"Gordon was allowed to spend money in the summer of 2010 and wasted no time in doing so. We marvelled at his strategy of ensuring Boro had a strong spine, which it looked like it had. We rolled in the excitement of latching on to the all-time leading scorer in the SPL – who held it before Boyd? Henrik Larsson? Oh yes please, we'd like a bit of that. Kevin Thomson looked like exactly what we needed in the centre of the park. Strachan reignited the Wheater-McManus partnership that was so sturdy in 2009/10. He might have allowed Taylor and Grounds – two more Academy lads – to go off on loan, but it didn't matter because in came Matt Kilgallon from Sunderland.

"It all looked so good, so much so that it was easy to ignore the lack of pace in Strachan's remoulded team, the vortex in place of a presence on the flanks, the absence of any attempt to replace Adam Johnson or find a right winger, or indeed to come up with a visible link between midfield and the strikers. Sure enough, the bumper crowd that watched Boro take on Ipswich saw the home team get punished. By the end of August, we were out of the League Cup and had gone down tamely to Barnsley, with respect the sort of team any self-respecting promotion challenger needed to beat. Injuries didn't help, but the gaps in Strachan's team – gaps he had been given all summer to fill – were now yawning chasms. We had nothing at left-back. Boyd and McDonald were left to float about aimlessly, swallowed by Championship defences. Gordon stuck to his 4-4-2 principles, seemingly impervious to the suggestion that flat rows of players aren't the answer. How often we saw opposition teams content to remain behind the ball, only to venture out on quick counter attacks when we didn't have the pace to stop them from being dangerous.

"Perhaps all this nonsense worked in Glasgow, when Gordon was at the helm of Scotland's best resourced outfit and could simply bully opponents who were daft enough to play the same game. In England, his philosophy looked outdated, his thinking static. Then there was the ever fractious relationship with local reporters, the notorious "drink, take drugs, smoke" comment that was supposed to be fly but sounded arrogant and uncaring.

"It’s not often I can claim a Boro manager's time in charge to be almost entirely without virtue. I certainly didn't think that about Southgate, and even Colin Todd – perhaps in my supporting lifetime the worst of the rest – wasn't really so bad. Gordon Strachan never appeared to get to grips with the Boro job. The worst moment was finding the squad he had this season was pretty much his, so quickly had he dismantled the lightweight side over which Gareth had presided over, and then we saw it was rubbish. Not the players. Individually, they seem rather good in most cases (still not sure about Miller). Their failings came from the top. Gordon had to go. It was as though he was determined to make good on his promise to get us out of the division, but... er... you didn't specify in which direction, y'ken?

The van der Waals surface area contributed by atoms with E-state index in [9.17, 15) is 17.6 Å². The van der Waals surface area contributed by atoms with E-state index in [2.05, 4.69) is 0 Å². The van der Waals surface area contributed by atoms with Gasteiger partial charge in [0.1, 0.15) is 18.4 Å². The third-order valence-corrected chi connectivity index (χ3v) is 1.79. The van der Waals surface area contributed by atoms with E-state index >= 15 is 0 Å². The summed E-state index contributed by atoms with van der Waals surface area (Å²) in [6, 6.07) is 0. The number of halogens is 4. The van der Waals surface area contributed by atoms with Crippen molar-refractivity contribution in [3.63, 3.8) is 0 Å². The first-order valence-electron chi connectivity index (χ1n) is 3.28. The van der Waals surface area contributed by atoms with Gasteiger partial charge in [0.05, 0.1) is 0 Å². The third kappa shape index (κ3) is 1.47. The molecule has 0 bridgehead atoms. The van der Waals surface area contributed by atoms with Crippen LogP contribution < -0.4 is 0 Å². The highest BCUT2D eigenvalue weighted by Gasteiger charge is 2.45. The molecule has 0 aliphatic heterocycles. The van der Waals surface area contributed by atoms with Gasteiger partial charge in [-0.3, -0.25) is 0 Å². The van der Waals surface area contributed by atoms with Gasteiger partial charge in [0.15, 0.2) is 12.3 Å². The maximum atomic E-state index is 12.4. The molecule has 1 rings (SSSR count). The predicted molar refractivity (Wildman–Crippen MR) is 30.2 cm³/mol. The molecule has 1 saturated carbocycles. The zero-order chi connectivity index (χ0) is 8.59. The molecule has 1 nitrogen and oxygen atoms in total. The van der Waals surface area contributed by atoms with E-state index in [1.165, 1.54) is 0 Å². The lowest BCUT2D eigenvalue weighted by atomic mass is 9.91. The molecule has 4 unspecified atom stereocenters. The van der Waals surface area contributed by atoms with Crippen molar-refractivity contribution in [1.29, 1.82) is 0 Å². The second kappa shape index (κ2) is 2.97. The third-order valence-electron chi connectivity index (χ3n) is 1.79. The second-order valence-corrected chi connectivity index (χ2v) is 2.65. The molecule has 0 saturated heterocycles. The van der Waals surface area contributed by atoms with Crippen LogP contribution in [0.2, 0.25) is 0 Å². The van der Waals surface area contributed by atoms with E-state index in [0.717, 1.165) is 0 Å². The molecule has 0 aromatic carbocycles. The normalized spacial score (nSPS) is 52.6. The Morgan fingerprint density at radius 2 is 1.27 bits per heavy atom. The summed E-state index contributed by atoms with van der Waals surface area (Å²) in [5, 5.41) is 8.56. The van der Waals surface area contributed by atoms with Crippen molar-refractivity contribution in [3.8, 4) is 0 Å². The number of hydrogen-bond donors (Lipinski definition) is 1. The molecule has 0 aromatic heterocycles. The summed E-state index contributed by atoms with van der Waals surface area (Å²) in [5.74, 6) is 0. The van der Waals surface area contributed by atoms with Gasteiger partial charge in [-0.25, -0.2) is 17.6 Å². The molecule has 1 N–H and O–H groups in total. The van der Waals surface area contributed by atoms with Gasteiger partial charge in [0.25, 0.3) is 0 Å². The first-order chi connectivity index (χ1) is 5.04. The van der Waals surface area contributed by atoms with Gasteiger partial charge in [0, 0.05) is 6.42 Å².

"So goodbye Gordon. You were awful. You took a tremendous management opportunity, spent our money and sent us spiralling off in reverse. Save for the dignity with which you took your final curtain, I can find barely a good thing to say about your time here. I hope we never make this sort of mistake again."

* * * * *


"I can barely find a good thing to say about your time here." A rather damning indictment of our former boss and the seemingly irreparable damage he caused Middlesbrough FC. And I hate to say it, but I pretty much agree with Mike overall on the endurance test that was Strachan’s one year reign. (His treatment of Josh Walker, in particular, still leaves a horrible taste in the mouth.)

However, when looking closer, it's more than possible to cut the guy some slack.

Without Strachan there might not have been a Jason Steele or a Luke Williams, two exciting young players that we now hope will start a league match, or in Luke's case, at least contribute to one, every week. Without Strach there would be no Scott McDonald, who, despite his wastefulness and subsequent exile, has scored critical goals and provided our attack with some much needed quality. Without Strach there would be no Kevin Thomson, and while that can be seen as a mixed blessing, the fact that he is still a regular fixture in Mogga's line-ups – when fit, at least – speaks for itself.

Without Strach there would have been no Barry Robson, the driving, creative force of the early years of Mogga's reign and, despite his short fuse, an inspirational "old head" for youngsters to look up to. And without Strach, there would be no Nicky Bailey, a man deemed as indispensable by many last season, to the point where I named him "Boro’s Roy Keane".

It remains to be seen, of course, if a couple of highly memorable games (the 5-1 win over QPR, that 2-2 draw with Newcastle) and a series of very skilled and important players (excepting the unlucky Willo Flood, the ineffective Chris Killen and the even more ineffective Lee Miller) can totally obliterate the memories of what really was an Annus Horribilis for Boro.

But I think now we can at least appreciate the groundwork Strachan laid for the Moggalution. Indeed, such groundwork summed him up perfectly; while he could provide the players, he just could not create a cohesive, efficient, penetrative unit with them.

In other words, he had all the gear... but no idea.